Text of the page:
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Bifenthrin Causes Trophic Cascade and Altered Insect Emergence in Mesocosms: Implications for Small Streams

Overview of attention for article published in Environmental Science & Technology, October 2016
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About this Attention Score

  • In the top 5% of all research outputs scored by Altmetric
  • High Attention Score compared to outputs of the same age (93rd percentile)
  • High Attention Score compared to outputs of the same age and source (86th percentile)

Mentioned by

news
2 news outlets
blogs
1 blog
policy
1 policy source
twitter
14 tweeters
facebook
1 Facebook page

Citations

dimensions_citation
31 Dimensions

Readers on

mendeley
42 Mendeley
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Title
Bifenthrin Causes Trophic Cascade and Altered Insect Emergence in Mesocosms: Implications for Small Streams
Published in
Environmental Science & Technology, October 2016
DOI 10.1021/acs.est.6b02761
Pubmed ID
Authors

Holly A. Rogers, Travis S. Schmidt, Brittanie L. Dabney, Michelle L. Hladik, Barbara J. Mahler, Peter C. Van Metre

Abstract

Direct and indirect ecological effects of the widely used insecticide bifenthrin on stream ecosystems are largely unknown. To investigate such effects, a manipulative experiment was conducted in stream mesocosms that were colonized by aquatic insect communities and exposed to bifenthrin-contaminated sediment; implications for natural streams were interpreted through comparison of mesocosm results to a survey of 100 Midwestern streams, USA. In the mesocosm experiment, direct effects of bifenthrin exposure included reduced larval macroinvertebrate abundance, richness, and biomass at concentrations (EC50's ranged from 197.6 to 233.5 ng bifenthrin/g organic carbon) previously thought safe for aquatic life. Indirect effects included a trophic cascade in which periphyton abundance increased after macroinvertebrate scrapers decreased. Adult emergence dynamics and corresponding terrestrial subsidies were altered at all bifenthrin concentrations tested. Extrapolating these results to the Midwestern stream assessment suggests pervasive ecological effects, with altered emergence dynamics likely in 40% of streams and a trophic cascade in 7% of streams. This study provides new evidence that a common pyrethroid might alter aquatic and terrestrial ecosystem function at the regional scale.

Twitter Demographics

The data shown below were collected from the profiles of 14 tweeters who shared this research output. Click here to find out more about how the information was compiled.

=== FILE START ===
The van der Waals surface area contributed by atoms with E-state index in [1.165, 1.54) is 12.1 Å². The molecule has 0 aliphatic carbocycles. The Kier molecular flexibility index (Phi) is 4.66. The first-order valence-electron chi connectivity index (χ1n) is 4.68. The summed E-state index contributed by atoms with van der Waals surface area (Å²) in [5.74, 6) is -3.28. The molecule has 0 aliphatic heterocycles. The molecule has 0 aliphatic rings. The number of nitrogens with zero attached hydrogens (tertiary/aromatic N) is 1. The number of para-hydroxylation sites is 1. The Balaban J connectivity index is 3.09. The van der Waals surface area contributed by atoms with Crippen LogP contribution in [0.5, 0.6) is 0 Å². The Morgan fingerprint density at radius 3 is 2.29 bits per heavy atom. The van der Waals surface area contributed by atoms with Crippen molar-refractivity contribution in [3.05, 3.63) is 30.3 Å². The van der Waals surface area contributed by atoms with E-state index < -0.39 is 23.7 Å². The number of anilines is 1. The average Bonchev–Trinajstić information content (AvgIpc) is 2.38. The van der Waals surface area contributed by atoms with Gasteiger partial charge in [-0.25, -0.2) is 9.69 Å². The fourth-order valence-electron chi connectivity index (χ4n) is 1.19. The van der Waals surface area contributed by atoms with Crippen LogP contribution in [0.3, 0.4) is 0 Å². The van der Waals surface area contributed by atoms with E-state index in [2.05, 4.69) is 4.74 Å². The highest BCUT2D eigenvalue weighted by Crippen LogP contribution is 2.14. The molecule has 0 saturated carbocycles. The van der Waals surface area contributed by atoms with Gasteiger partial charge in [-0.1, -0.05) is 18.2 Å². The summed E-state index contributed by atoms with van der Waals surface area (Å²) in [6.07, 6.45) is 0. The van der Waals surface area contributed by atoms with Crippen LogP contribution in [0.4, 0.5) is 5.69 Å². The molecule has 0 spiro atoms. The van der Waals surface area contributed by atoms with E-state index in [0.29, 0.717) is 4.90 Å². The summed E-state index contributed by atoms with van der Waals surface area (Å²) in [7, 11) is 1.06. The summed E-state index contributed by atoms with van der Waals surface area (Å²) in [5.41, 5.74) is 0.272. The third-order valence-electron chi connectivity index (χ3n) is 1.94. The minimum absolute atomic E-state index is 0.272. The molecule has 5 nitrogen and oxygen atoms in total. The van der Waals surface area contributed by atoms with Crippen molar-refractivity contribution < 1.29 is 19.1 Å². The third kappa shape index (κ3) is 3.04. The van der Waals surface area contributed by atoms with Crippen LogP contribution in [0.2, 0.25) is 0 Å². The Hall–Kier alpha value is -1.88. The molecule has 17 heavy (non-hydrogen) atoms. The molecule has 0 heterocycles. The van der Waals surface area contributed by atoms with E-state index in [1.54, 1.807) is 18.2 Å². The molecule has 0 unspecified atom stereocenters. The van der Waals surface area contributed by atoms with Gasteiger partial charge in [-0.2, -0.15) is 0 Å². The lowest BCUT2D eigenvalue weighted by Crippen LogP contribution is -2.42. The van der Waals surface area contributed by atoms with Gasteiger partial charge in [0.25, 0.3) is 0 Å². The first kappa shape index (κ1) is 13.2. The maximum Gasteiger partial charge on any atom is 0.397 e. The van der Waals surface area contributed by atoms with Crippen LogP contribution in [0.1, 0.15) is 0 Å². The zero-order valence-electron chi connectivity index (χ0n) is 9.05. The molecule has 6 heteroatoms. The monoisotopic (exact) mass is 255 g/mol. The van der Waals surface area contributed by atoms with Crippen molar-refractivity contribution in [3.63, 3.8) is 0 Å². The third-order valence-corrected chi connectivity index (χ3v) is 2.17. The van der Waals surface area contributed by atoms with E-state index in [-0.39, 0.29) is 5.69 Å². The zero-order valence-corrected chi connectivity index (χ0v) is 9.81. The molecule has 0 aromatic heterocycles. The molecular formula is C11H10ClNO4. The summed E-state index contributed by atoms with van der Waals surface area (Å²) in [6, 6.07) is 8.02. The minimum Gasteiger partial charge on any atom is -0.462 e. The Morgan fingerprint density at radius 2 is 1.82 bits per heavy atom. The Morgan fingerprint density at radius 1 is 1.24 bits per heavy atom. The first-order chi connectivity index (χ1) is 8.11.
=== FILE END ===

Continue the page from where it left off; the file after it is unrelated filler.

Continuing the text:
Mendeley readers

The data shown below were compiled from readership statistics for 42 Mendeley readers of this research output. Click here to see the associated Mendeley record.

Geographical breakdown

Country Count As %
United States 1 2%
Portugal 1 2%
Brazil 1 2%
Unknown 39 93%

Demographic breakdown

Readers by professional status Count As %
Student > Master 10 24%
Researcher 7 17%
Student > Ph. D. Student 7 17%
Student > Bachelor 4 10%
Student > Doctoral Student 4 10%
Other 5 12%
Unknown 5 12%
Readers by discipline Count As %
Environmental Science 16 38%
Agricultural and Biological Sciences 13 31%
Engineering 2 5%
Pharmacology, Toxicology and Pharmaceutical Science 2 5%
Social Sciences 1 2%
Other 2 5%
Unknown 6 14%

Attention Score in Context

This research output has an Altmetric Attention Score of 34. This is our high-level measure of the quality and quantity of online attention that it has received. This Attention Score, as well as the ranking and number of research outputs shown below, was calculated when the research output was last mentioned on 01 March 2018.
All research outputs
#562,898
of 14,453,326 outputs
Outputs from Environmental Science & Technology
#882
of 14,144 outputs
Outputs of similar age
#17,488
of 268,432 outputs
Outputs of similar age from Environmental Science & Technology
#34
of 260 outputs
Altmetric has tracked 14,453,326 research outputs across all sources so far. Compared to these this one has done particularly well and is in the 96th percentile: it's in the top 5% of all research outputs ever tracked by Altmetric.
So far Altmetric has tracked 14,144 research outputs from this source. They typically receive a lot more attention than average, with a mean Attention Score of 12.4. This one has done particularly well, scoring higher than 93% of its peers.
Older research outputs will score higher simply because they've had more time to accumulate mentions. To account for age we can compare this Altmetric Attention Score to the 268,432 tracked outputs that were published within six weeks on either side of this one in any source. This one has done particularly well, scoring higher than 93% of its contemporaries.
We're also able to compare this research output to 260 others from the same source and published within six weeks on either side of this one. This one has done well, scoring higher than 86% of its contemporaries.